Sound — 8
Jars of Clay truly delivers with their third studio album. Daniel Haseltine's vocals remain present, and fairly strong. The album features a wide range of acoustic and orchestral instruments, but also delivers on the electric and synthesizer end. The sound is clear when it needs to be, and muddled or dirty when that works better. Simply the wide range of styles represented in one album is impressive. The album has the feel of a concept album, and for the '90s alternative genre, this album could be considered a concept album. It certainly goes beyond the comfort levels expressed by the music of the time (it was released in 1999). Very few places will you find funk rock followed by a folk ballad, followed by alt rock, followed by blues. And then back to pop rock. That's really all there is to it.
Lyrics — 7
While the music on this album doesn't disappoint, the lyrics vary. Figurative language is wielded masterfully on several tracks on this album. Many of the songs leave the final interpretation up to the listener. This makes for a very enjoyable listen. The music generally agrees with the lyrics, though this can seem a little forced on some of the single-released tracks. As with most Jars' albums, this one provides yet another change in style and theme. While some would say it is more of a radio-friendly album than it's predecessor "Much Afraid," I beg to differ. It does have some elements of radio-ready rock in it, but this is primarily on the singles off the album ("Unforgetful You," "Collide," "No One Loves Me Like You," "Hand," "I'm Alright," "Can't Erase It"). However, to call all of these pop rock songs is a stretch. While some songs off the album fit this bill, they are contrasted by those which don't. Unfortunately, this attempted radio appeal does hinder the albums feel.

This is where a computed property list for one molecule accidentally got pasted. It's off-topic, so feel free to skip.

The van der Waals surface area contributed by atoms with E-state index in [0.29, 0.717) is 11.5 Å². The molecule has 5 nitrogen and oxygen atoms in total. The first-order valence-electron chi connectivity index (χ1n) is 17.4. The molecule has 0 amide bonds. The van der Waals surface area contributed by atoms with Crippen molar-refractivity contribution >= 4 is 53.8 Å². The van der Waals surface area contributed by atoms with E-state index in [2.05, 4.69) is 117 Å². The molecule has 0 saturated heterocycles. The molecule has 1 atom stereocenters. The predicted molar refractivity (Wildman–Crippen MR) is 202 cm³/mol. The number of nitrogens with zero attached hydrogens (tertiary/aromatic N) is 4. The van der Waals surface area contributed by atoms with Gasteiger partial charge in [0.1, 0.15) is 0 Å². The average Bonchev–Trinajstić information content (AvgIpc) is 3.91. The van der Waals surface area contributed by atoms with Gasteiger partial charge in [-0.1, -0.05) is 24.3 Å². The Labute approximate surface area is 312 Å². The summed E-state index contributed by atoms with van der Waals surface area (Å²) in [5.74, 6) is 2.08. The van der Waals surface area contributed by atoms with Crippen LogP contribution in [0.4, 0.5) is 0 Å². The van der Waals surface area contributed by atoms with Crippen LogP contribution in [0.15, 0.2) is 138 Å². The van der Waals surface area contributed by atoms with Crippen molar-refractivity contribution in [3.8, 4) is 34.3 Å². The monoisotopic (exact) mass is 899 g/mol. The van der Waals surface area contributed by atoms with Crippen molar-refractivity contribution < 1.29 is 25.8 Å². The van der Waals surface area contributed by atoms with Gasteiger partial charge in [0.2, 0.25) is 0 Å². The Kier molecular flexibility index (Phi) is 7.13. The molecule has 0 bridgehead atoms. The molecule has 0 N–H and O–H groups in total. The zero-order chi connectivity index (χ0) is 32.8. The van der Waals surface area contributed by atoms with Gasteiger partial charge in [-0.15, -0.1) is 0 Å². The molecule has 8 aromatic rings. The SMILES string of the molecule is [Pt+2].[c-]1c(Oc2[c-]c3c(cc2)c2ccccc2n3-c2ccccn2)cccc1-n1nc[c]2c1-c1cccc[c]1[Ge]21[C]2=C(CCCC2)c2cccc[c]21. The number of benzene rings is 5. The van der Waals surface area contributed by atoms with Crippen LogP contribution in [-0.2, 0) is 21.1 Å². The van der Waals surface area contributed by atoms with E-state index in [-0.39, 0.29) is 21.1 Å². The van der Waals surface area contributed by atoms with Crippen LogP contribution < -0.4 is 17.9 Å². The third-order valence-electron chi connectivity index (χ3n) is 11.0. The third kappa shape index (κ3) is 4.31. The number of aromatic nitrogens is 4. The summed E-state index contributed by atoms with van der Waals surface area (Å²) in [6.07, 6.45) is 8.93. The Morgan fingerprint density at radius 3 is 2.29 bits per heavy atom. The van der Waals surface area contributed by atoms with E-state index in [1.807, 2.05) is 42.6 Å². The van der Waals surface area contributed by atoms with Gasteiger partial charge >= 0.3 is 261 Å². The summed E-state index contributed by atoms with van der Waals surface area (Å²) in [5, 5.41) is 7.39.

Overall Impression — 8
The album compares well to others of its time for the most part. It is perhaps not quite as great an album as "Much Afraid," or Jars' self-titled album. However, for what it is, it works well. The best songs off the album are most likely "Collide," "Famous Last Words," "Hand," and "River Constantine." The rest of the album is still alright, but rarely stands out. The greatest problem with the album is its conflict in the area of listener accessibility. This varies widely from track to track. Still, as with many of Jars' albums, their is nothing bothersome, or annoying on this album. This is an album I would replace if I lost it. I enjoy it, but its appeal to the masses would certainly be limited. As it may seem that this review contradicts itself, this is merely because of the wide variety on this album. It cannot be grouped as one thing. This has both upsides and downsides. Now, this is also perhaps Jars of Clay's most mainstream accessible album. There is nothing preachy or blatantly Christian about it. This is perhaps its greatest asset. It can simply be taken as an inspirational and occasionally spiritually-contemplative album.